A huge inter-generational divide has been revealed over whether Labour or the Conservatives would be best at running the economy.
Despite both parties being neck-and-neck overall, a Sky Data poll found huge splits between young and old.
Of 18 to 34-year-olds, 62% want Labour in charge of the nation’s finances, versus 28% for the Tories.
Jeremy Corbyn’s party also scrapes a narrow win among 35 to 54-year-olds, who favour it 41% to the Conservatives’ 39%.
But among those aged over 55, 56% would prefer Theresa May’s party ran the economy, with Labour trailing on 28%.
Among all ages, 43% of people say they want a Conservative chancellor, versus 41% for Labour.
The revelation comes ahead of Philip Hammond’s autumn Budget on Wednesday, which is expected to offer a boon to young people in a bid to woo them back to the Conservatives.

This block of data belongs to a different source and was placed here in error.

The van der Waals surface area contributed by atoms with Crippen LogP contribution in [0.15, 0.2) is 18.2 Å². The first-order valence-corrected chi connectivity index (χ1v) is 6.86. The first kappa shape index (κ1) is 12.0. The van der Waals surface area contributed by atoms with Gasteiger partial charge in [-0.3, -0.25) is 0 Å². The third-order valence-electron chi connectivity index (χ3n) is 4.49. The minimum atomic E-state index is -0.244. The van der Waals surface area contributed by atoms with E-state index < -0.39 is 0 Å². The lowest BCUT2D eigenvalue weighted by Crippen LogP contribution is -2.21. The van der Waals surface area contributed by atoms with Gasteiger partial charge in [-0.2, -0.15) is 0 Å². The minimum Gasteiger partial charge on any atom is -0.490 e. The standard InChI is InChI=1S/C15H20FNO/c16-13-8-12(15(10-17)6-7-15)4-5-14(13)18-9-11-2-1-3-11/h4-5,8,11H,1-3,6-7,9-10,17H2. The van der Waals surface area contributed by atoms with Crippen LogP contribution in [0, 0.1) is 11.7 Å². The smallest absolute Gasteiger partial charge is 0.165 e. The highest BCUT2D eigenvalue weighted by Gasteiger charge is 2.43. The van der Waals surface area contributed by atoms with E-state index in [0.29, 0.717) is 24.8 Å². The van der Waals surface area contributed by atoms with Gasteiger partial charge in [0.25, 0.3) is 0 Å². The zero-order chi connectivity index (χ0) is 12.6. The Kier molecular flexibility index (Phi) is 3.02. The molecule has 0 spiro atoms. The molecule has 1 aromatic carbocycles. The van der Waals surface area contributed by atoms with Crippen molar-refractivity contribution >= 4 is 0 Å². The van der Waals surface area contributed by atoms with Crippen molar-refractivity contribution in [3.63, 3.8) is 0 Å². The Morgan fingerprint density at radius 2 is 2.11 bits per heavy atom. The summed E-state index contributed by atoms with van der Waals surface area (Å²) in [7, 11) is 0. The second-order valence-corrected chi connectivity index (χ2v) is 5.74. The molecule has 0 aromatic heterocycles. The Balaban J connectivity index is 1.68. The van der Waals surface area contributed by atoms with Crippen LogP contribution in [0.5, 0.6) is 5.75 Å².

Policies including a railcard for “millennials” and cutting stamp duty for first-time home buyers have been floated ahead of the speech.
Mr Hammond is expected to announce the UK will “look forward” and “embrace change” as it leaves the European Union.
He will say: “We must invest to secure a bright future for Britain, and at this Budget that is what we choose to do.”
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But not everyone in the party is so positive about the party’s connection with younger voters.
Mrs May’s former policy chief George Freeman said when he announced his resignation on Monday that “at its heart, the debt crisis we face is inter-generational”.
He also slammed the “deepening disconnection between the Conservative Party and the new generation of aspirational voters under 45”.